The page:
The Chair of Marketing is focused on empirical-quantitative consumer behavior research. Professor Dr. Martin Paul Fritze primarily conducts experimental research in the fields of consumer psychology, branding, and marketing management, but pursues an interdisciplinary research approach both thematically and methodologically. A particular emphasis is placed on a behavioral science perspective.
The main goal is to understand behavioral effects at the micro level (consumer level) and derive solutions for the macro level (business and society level), providing insights to managers, consumers, and public institutions regarding the various conditions, requirements, and impacts of consumption.
In a broader sense, research interests lie at the intersection of consumer behavior, digital transformation, and sustainability. A special focus of current research projects is on the transformative processes that mediate between digital and physical consumption environments, as well as their effects on business models, consumers, and the environment.
In addition to classic marketing
questions, such as topics related to branding and brand management,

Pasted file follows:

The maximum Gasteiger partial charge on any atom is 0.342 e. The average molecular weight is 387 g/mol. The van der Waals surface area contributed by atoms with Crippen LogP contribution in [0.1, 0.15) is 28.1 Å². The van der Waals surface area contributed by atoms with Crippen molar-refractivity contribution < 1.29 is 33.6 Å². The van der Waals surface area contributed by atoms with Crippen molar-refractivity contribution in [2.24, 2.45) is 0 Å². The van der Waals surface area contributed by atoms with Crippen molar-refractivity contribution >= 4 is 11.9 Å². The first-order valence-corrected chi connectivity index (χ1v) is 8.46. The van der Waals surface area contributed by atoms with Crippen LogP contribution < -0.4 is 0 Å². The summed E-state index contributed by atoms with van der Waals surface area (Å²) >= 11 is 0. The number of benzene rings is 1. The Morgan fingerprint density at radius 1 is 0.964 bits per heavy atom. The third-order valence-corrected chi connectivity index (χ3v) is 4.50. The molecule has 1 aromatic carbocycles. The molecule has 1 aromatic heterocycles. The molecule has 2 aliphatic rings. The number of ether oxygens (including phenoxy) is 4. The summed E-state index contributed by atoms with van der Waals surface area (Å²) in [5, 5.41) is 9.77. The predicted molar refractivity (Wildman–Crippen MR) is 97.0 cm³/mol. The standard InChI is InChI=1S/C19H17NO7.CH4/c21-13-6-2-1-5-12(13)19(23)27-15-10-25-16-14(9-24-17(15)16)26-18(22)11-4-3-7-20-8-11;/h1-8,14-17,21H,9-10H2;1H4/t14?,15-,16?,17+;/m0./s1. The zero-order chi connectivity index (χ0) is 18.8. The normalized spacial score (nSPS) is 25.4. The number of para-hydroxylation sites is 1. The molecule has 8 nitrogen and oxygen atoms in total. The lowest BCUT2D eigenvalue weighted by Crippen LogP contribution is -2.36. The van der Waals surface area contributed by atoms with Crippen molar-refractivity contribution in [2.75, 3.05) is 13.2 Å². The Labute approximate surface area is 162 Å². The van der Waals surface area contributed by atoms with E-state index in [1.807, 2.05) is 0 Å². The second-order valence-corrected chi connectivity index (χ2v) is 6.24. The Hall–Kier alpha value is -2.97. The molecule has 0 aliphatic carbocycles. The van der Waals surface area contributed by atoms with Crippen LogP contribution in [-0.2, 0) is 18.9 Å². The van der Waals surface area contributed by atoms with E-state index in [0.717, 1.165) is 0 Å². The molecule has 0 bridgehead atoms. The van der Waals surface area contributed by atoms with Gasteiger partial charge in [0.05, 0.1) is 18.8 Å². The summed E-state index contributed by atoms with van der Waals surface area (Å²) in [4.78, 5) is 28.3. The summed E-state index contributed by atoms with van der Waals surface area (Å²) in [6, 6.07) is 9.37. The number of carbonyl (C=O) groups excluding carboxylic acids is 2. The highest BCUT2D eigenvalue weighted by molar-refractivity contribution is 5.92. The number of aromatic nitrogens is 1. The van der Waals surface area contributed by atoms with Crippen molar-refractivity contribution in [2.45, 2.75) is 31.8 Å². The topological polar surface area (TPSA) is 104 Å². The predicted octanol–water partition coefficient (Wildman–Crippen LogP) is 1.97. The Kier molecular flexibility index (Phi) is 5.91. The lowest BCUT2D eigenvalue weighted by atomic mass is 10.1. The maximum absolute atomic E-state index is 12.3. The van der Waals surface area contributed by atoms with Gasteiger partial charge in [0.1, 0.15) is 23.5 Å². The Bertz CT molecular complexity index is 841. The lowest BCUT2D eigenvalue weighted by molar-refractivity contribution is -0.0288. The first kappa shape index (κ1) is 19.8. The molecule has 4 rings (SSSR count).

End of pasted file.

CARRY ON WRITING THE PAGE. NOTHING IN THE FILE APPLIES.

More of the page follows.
service marketing, and behavioral consumer research, as well as
strategic marketing management, the chair engages with questions related
to digitalization. This includes exploring specific issues and related
interfaces, such as the management and marketing of digital products and
services (e.g., Psychological Ownership, Gamification), as well as the
impacts of innovative technologies on traditional business models (e.g.,
in the context of the Sharing Economy). This also encompasses current
developments and technologies in the area of "Crypto-Marketing,"
involving research on cryptocurrencies and non-fungible tokens (NFTs).
Further questions stem from technology-driven value creation processes
in the field of virtual reality and augmented reality.
This framework is defined by an interest in the transformations from goods-oriented to service-oriented consumption environments, particularly focusing on the significance of physical and psychological tangibility within these transformation processes.
Challenges related to sustainability and the resulting questions of sustainability marketing for implementing sustainability-related strategies and measures form a cross-cutting focus of the research and teaching priorities. Sustainability is deliberately not presented as an isolated topic but is instead holistically embedded.
"Nobody can be a great economist who is only an economist."
Interested? We are currently looking to fill Pre-Doc/Post-Doc and Research Assistant positions.
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